Many of us have entrusted the USDA Organic symbol as steward to our health and wellness, and mostly for good reason. The agricultural practices involved in organic certification protect us from potential exposures to harmful pesticides, environmental toxins, and are even suspected to result in more nutritious produce. Organic standards also mean more overhead for quality assurance, but the results are thought to be worth the increase in price point. True for matcha? Let’s find out.
Each year, the Environmental Working Group (EWG) helps the public better differentiate this cost/benefit by analyzing non-organic produce for residual pesticides and common toxins. Unbeknownst to many, this report details some non-organic produce to be virtually free of these impurities, plenty safe and nutritious — just as their organic counterparts.
The EWG’s annual report is not comprehensive to nutritional content or unconventional crops such as the tea plant, but it does beg an important question of our grocery discretions, is it always worth paying for the added protections? There’s no easy answer.
Many will still err with complete caution by looking only for that trusty seal, but the fact remains that USDA Organic certification regulates much more than pesticides. These regulations broadly define many prohibited practices and additives, not limited to the use of antibiotics in livestock, or the application of most crop-fertilizers. 
Standards and Safety
Of the latter, blanket standardization liably prohibits some, otherwise safe and traditional amendments. With most authentic Japanese matcha, these include high-quality natural fish meal and even pure nitrogen, soil fertilizers which healthily date back long before any modern pesticides or synthetic contaminants.
As only one example of many, we see how it’s possible that nutritious and uncontaminated produce may fall short of that trusty green pedestal.
This is especially true for Japanese producers (not just the tea fields), where a single choice in safe and effective soil fertilizer has the potential to discredit USDA Organic eligibility. All the while, Japan’s bare-minimum cultivation guidelines rigorously out-perform many of even the most stringent required for U.S. organic approval. 
A critical intersection
Bringing us to matcha… a commodity, a tonic, a form of routine nutrition, this daily beverage puts our organic discretions more into question than most other products. True matcha comes only from Japan, the country with the strictest and most regularly enforced agriculture laws than anywhere else in the world.
The result is a purity which is virtually indistinguishable between organic and non-organic matcha tea. The recent surge in demand for ‘organic’ means there are still very few organic tea farms, where non-traditional fertilizers inextricably lessen annual tea yields. These two factors contribute to a greater price point typically associated with more premium grades of matcha. Arguably, the added cost is disproportionate to potential health protections.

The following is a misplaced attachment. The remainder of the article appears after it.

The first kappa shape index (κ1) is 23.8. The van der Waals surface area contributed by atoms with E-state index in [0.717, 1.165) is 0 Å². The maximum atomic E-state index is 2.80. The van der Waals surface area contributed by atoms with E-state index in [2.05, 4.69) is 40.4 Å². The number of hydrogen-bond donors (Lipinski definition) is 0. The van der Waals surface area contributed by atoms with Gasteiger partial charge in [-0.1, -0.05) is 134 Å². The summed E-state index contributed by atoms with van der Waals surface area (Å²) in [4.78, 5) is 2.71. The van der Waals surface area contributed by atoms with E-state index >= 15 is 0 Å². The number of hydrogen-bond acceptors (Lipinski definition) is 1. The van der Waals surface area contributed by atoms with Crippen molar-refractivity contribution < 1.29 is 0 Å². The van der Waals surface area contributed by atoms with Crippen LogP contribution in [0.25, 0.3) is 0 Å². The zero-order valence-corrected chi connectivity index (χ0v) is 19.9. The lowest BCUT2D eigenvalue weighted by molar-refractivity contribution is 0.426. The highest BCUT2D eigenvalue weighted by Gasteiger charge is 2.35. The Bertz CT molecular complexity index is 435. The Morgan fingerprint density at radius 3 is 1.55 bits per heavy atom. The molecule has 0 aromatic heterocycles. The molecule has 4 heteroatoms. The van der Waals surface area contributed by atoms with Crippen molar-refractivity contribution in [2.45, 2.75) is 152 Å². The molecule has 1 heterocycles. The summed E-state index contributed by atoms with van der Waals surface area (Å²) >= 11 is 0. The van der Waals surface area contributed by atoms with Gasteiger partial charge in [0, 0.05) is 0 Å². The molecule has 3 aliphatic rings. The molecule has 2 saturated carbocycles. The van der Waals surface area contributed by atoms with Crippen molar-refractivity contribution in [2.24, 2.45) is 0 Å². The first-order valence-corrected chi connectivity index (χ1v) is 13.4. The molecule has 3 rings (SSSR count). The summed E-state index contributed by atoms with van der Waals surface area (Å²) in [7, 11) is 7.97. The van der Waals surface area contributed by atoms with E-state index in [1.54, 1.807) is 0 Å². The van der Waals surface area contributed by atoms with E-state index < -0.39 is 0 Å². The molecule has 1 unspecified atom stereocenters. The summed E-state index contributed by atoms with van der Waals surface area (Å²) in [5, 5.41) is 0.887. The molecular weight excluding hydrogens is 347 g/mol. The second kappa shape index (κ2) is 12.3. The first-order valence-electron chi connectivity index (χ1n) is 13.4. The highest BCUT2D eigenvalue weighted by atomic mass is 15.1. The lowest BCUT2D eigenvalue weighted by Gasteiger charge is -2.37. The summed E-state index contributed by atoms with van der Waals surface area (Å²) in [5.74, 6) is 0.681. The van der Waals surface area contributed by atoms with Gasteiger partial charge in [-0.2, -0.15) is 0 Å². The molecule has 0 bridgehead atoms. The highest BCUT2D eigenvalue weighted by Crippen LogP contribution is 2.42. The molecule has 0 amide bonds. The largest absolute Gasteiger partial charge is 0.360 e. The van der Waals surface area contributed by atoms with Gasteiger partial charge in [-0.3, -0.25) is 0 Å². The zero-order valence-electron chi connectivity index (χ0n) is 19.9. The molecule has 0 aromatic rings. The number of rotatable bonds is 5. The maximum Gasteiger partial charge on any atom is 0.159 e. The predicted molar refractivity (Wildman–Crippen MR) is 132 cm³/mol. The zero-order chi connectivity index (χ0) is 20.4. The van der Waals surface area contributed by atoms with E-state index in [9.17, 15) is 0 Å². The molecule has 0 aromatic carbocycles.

What’s more, is that a millennium of traditional matcha has acquainted with only the brightest, emerald green, savory, and minimally bitter matcha for use in Japanese Tea Ceremony. Achieving these pleasant characteristics absolutely relies on traditional fertilizer, results that organic variations cannot yet achieve.
Specifically before being hand-picking and being stone-ground into matcha, tea leaves customarily rely on traditional fertilizers in maintaining growth under pre-harvest shade cloths. The diminished sunlight during these 3 weeks encourages the growth of wider, thinner tea leaves which also feature a heightened amino acid and chlorophyll composition. Important, this shading also reduces bitter catechins, tannins, and other polyphenols.
With both organic and non-organic matcha each subject to intense shading, the abundant nutrition of traditional fertilizer provides non-organic matcha the power needed to achieve optimal tea characteristics. As opposed to conventional practices, organic matcha instead struggles to develop comparable nutrition, antioxidant content, and much sought-after flavor.
This isn’t to say traditional practices are unwilling to adapt to the times. Strides in agricultural technology and advanced fertilization means organic matcha is becoming more widely accessible, and with a quality approaching that of conventional, i.e. ceremonial matcha.
The bottom line
The 1,000 year lineage of harvesting strategies reserved exclusively for the best matcha is hard to compare to, though. In certain ways, Japan’s keen regulations have been thematically inspired from matcha’s cultural influence and an exceeding care for the environment tied with Zen Buddhism.
If nothing else, matcha is an example which provides us an added power of discretion in choosing what we put in our bodies, and telling us that we can be careful in this way beyond the limitations of that stewarding USDA symbol.
As you explore, keep in mind that we’ve carefully navigated both traditional and organic matcha to bring you the best of both worlds.
So, whether you’re willing to experiment, or feel comfortable with what you’ve found works for you, we stand behind the outstanding quality, and purity of all our matcha, sourced right from its birthplace in Uji, Japan!